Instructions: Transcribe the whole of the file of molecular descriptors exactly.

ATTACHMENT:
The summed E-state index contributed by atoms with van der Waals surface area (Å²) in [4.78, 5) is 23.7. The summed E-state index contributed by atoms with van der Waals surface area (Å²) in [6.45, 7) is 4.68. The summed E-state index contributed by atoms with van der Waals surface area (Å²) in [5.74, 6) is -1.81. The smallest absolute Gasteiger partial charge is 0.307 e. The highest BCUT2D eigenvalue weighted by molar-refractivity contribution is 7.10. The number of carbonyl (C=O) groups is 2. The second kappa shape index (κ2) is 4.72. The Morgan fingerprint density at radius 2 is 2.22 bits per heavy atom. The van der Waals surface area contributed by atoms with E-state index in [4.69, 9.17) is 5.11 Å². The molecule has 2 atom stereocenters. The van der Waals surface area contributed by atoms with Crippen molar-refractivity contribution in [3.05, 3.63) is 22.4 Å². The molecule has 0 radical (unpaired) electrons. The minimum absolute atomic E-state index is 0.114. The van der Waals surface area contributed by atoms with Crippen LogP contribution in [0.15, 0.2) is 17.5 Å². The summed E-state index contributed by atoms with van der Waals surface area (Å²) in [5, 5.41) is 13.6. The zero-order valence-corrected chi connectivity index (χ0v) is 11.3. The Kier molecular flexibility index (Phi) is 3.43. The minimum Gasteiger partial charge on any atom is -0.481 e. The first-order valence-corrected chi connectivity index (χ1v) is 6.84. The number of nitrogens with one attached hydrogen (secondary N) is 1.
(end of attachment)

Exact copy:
The summed E-state index contributed by atoms with van der Waals surface area (Å²) in [4.78, 5) is 23.7. The summed E-state index contributed by atoms with van der Waals surface area (Å²) in [6.45, 7) is 4.68. The summed E-state index contributed by atoms with van der Waals surface area (Å²) in [5.74, 6) is -1.81. The smallest absolute Gasteiger partial charge is 0.307 e. The highest BCUT2D eigenvalue weighted by molar-refractivity contribution is 7.10. The number of carbonyl (C=O) groups is 2. The second kappa shape index (κ2) is 4.72. The Morgan fingerprint density at radius 2 is 2.22 bits per heavy atom. The van der Waals surface area contributed by atoms with E-state index in [4.69, 9.17) is 5.11 Å². The molecule has 2 atom stereocenters. The van der Waals surface area contributed by atoms with Crippen molar-refractivity contribution in [3.05, 3.63) is 22.4 Å². The molecule has 0 radical (unpaired) electrons. The minimum absolute atomic E-state index is 0.114. The van der Waals surface area contributed by atoms with Crippen LogP contribution in [0.15, 0.2) is 17.5 Å². The summed E-state index contributed by atoms with van der Waals surface area (Å²) in [5, 5.41) is 13.6. The zero-order valence-corrected chi connectivity index (χ0v) is 11.3. The Kier molecular flexibility index (Phi) is 3.43. The minimum Gasteiger partial charge on any atom is -0.481 e. The first-order valence-corrected chi connectivity index (χ1v) is 6.84. The number of nitrogens with one attached hydrogen (secondary N) is 1.